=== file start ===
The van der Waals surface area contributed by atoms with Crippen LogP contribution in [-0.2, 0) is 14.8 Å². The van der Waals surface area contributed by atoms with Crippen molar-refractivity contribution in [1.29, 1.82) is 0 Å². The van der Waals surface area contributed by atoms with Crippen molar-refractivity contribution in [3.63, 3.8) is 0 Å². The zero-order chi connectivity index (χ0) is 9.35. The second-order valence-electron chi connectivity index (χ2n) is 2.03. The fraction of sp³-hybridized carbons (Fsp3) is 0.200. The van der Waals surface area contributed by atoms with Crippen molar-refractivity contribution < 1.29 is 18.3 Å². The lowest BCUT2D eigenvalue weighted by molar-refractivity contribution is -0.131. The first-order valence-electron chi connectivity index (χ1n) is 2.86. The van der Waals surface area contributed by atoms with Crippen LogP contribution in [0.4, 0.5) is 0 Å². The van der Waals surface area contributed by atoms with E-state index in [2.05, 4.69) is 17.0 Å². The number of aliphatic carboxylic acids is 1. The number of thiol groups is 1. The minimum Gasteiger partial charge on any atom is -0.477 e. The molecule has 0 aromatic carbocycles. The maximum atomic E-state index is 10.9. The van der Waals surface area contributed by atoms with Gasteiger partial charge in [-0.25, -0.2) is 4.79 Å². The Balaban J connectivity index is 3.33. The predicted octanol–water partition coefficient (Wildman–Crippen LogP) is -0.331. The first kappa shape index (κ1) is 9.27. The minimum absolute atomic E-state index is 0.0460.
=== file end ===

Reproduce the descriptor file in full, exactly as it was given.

The van der Waals surface area contributed by atoms with Crippen LogP contribution in [-0.2, 0) is 14.8 Å². The van der Waals surface area contributed by atoms with Crippen molar-refractivity contribution in [1.29, 1.82) is 0 Å². The van der Waals surface area contributed by atoms with Crippen molar-refractivity contribution in [3.63, 3.8) is 0 Å². The zero-order chi connectivity index (χ0) is 9.35. The second-order valence-electron chi connectivity index (χ2n) is 2.03. The fraction of sp³-hybridized carbons (Fsp3) is 0.200. The van der Waals surface area contributed by atoms with Crippen molar-refractivity contribution < 1.29 is 18.3 Å². The lowest BCUT2D eigenvalue weighted by molar-refractivity contribution is -0.131. The first-order valence-electron chi connectivity index (χ1n) is 2.86. The van der Waals surface area contributed by atoms with Crippen LogP contribution in [0.4, 0.5) is 0 Å². The van der Waals surface area contributed by atoms with E-state index in [2.05, 4.69) is 17.0 Å². The number of aliphatic carboxylic acids is 1. The number of thiol groups is 1. The minimum Gasteiger partial charge on any atom is -0.477 e. The molecule has 0 aromatic carbocycles. The maximum atomic E-state index is 10.9. The van der Waals surface area contributed by atoms with Gasteiger partial charge in [-0.25, -0.2) is 4.79 Å². The Balaban J connectivity index is 3.33. The predicted octanol–water partition coefficient (Wildman–Crippen LogP) is -0.331. The first kappa shape index (κ1) is 9.27. The minimum absolute atomic E-state index is 0.0460.